Last updated on September 13th, 2019 at 09:09 am.
You’ll have seen the signs on the outside of walls – a circle with a line through it that seems to appear at every spot where you want to park. The ‘Vado’ sign is usually found outside garages, entrances to drive ways and other places where, if you parked, you would block access.
The ‘vado permanente’ includes a municipal licence number and means that parking is prohibited. Vehicles parked in front of one might be towed away. Vados are generally respected, the threat of paying to have your car released from the local pound acts as a powerful disincentive.
What you might not realise is that the vado isn’t just a public service notice.
Applying for a vado
In order to obtain a vado you must pay a fee annually to the local council. In order to ensure that your garage or entrance is free from obstruction, it’s a good idea. It also allows you, officially, to cross the pavement in order to drive your own vehicle into your driveway.
However, here is where some problems have been encountered.
Crossing the pavement
There have been situations in the past where ramps onto the main road were built by the property developer. For years residents may have been blissfully unaware of the possibility that they might be required to have a ‘vado’ until receiving a letter from the town hall.
This letter informs the property owner that they must pay for a vado annually because they have access to the road over a pavement. Where this is the case then the town council are within their rights to require payment for this privilege. In some cases back payments have also been demanded for the years when home owners have not been paying.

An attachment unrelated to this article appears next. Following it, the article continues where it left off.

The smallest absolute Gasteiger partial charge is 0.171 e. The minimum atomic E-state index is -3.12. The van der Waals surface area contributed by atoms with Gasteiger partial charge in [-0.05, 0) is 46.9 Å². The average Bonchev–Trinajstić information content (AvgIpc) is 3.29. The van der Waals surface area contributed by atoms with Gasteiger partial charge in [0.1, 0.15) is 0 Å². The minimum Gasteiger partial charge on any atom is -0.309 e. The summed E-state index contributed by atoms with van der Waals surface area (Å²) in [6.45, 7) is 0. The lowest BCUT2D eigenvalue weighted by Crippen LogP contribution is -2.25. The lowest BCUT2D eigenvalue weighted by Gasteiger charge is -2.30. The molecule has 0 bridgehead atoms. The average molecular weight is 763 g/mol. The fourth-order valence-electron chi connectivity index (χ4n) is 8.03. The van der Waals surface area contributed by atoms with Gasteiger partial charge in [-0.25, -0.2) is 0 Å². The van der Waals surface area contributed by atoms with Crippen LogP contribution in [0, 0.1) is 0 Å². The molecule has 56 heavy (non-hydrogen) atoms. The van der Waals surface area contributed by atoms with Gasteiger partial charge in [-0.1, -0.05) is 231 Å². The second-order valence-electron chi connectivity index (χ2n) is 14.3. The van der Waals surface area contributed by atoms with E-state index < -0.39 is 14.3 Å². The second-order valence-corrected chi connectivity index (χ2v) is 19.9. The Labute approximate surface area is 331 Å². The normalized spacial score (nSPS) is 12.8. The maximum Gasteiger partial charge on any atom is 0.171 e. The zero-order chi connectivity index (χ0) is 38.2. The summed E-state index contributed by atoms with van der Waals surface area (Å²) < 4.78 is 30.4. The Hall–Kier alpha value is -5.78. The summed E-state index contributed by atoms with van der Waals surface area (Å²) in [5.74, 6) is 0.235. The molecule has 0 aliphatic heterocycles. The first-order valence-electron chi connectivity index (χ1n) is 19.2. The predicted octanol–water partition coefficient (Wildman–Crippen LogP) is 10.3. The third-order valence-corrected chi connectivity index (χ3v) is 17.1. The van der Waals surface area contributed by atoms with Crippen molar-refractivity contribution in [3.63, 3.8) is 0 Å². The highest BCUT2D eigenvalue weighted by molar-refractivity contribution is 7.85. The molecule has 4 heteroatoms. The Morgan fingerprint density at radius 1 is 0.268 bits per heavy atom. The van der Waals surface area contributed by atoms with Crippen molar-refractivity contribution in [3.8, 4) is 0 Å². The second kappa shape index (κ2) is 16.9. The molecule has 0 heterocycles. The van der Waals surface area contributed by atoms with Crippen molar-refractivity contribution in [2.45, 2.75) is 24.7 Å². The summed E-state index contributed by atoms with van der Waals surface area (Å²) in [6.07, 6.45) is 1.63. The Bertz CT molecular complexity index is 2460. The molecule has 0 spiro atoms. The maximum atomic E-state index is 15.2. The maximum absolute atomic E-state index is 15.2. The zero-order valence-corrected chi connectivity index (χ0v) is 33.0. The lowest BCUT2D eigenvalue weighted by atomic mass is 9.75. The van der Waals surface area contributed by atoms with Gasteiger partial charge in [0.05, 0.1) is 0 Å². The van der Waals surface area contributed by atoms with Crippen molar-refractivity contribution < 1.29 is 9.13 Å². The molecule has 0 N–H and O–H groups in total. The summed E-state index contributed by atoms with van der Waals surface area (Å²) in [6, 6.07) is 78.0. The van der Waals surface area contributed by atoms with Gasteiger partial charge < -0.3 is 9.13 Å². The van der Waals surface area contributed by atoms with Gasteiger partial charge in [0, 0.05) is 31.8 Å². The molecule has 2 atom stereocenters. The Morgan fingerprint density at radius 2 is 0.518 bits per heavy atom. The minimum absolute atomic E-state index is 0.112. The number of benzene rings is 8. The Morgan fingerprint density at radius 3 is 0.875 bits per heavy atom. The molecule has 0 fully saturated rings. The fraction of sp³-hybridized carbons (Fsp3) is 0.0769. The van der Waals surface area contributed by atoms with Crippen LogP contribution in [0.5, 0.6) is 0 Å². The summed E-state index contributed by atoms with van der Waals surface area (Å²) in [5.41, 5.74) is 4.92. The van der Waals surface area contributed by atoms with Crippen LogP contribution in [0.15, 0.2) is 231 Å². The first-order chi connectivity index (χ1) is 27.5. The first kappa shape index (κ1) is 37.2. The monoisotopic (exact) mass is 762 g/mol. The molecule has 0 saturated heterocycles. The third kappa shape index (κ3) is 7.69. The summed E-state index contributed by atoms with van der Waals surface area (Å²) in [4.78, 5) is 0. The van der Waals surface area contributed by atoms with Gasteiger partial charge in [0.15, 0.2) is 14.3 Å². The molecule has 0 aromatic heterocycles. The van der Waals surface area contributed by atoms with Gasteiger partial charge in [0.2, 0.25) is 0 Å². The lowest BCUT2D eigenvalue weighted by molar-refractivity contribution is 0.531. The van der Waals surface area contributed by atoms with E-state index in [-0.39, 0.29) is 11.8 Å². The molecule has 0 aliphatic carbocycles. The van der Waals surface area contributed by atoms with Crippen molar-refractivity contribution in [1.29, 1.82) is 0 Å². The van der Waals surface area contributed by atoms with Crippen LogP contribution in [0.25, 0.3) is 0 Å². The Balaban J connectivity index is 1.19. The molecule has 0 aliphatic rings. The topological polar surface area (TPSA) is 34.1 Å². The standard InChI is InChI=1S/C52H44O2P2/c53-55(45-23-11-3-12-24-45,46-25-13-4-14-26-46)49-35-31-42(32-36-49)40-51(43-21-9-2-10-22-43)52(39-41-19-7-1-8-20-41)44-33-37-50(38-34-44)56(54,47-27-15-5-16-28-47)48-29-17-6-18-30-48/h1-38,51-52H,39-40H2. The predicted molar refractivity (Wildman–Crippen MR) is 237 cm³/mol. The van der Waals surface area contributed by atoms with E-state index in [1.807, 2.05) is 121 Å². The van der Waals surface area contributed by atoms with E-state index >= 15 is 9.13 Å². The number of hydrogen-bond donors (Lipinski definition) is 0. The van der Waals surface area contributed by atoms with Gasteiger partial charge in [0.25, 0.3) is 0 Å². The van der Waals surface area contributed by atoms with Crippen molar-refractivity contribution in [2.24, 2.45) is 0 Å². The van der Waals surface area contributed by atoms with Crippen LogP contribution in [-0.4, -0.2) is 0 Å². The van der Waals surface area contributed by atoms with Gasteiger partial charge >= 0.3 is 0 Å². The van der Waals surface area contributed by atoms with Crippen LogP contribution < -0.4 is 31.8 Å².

What happens if you don’t pay?
In some areas, people have been warned that if they do not purchase a vado officially then the council will replace the ramp with a higher pavement and charge the home owner for the pleasure.
In practice this has not always happened. There are areas where some home owners have chosen to pay for a vado and others have not but no pavements have been raised in either case.
There are also other examples where the council, during rejuvenation of an area, has replaced pavements at a higher level than previously.
The result being that those not in possession of a vado have found themselves unable to enter their driveway. Some home owners continue to take the risk and have ignored the warning letters whilst others have paid.
In the meantime, whether you need a vado personally or not, remember to stay well clear of the places where they’re positioned if you don’t want to have your vehicle towed away.